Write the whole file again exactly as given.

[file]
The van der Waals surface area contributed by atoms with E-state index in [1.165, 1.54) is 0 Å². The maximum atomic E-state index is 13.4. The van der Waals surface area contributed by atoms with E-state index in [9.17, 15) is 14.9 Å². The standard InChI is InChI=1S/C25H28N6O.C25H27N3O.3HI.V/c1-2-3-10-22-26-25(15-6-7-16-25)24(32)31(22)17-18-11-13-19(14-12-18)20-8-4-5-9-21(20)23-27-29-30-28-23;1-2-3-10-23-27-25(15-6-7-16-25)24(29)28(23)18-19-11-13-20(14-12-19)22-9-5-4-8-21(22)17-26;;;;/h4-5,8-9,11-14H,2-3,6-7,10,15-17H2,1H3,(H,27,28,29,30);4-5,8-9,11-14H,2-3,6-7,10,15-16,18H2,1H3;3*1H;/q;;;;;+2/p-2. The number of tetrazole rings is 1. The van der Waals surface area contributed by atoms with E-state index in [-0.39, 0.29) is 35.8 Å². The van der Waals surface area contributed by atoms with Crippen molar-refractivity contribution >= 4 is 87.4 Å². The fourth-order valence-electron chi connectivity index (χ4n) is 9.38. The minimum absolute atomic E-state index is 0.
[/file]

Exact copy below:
The van der Waals surface area contributed by atoms with E-state index in [1.165, 1.54) is 0 Å². The maximum atomic E-state index is 13.4. The van der Waals surface area contributed by atoms with E-state index in [9.17, 15) is 14.9 Å². The standard InChI is InChI=1S/C25H28N6O.C25H27N3O.3HI.V/c1-2-3-10-22-26-25(15-6-7-16-25)24(32)31(22)17-18-11-13-19(14-12-18)20-8-4-5-9-21(20)23-27-29-30-28-23;1-2-3-10-23-27-25(15-6-7-16-25)24(29)28(23)18-19-11-13-20(14-12-19)22-9-5-4-8-21(22)17-26;;;;/h4-5,8-9,11-14H,2-3,6-7,10,15-17H2,1H3,(H,27,28,29,30);4-5,8-9,11-14H,2-3,6-7,10,15-16,18H2,1H3;3*1H;/q;;;;;+2/p-2. The number of tetrazole rings is 1. The van der Waals surface area contributed by atoms with E-state index in [-0.39, 0.29) is 35.8 Å². The van der Waals surface area contributed by atoms with Crippen molar-refractivity contribution >= 4 is 87.4 Å². The fourth-order valence-electron chi connectivity index (χ4n) is 9.38. The minimum absolute atomic E-state index is 0.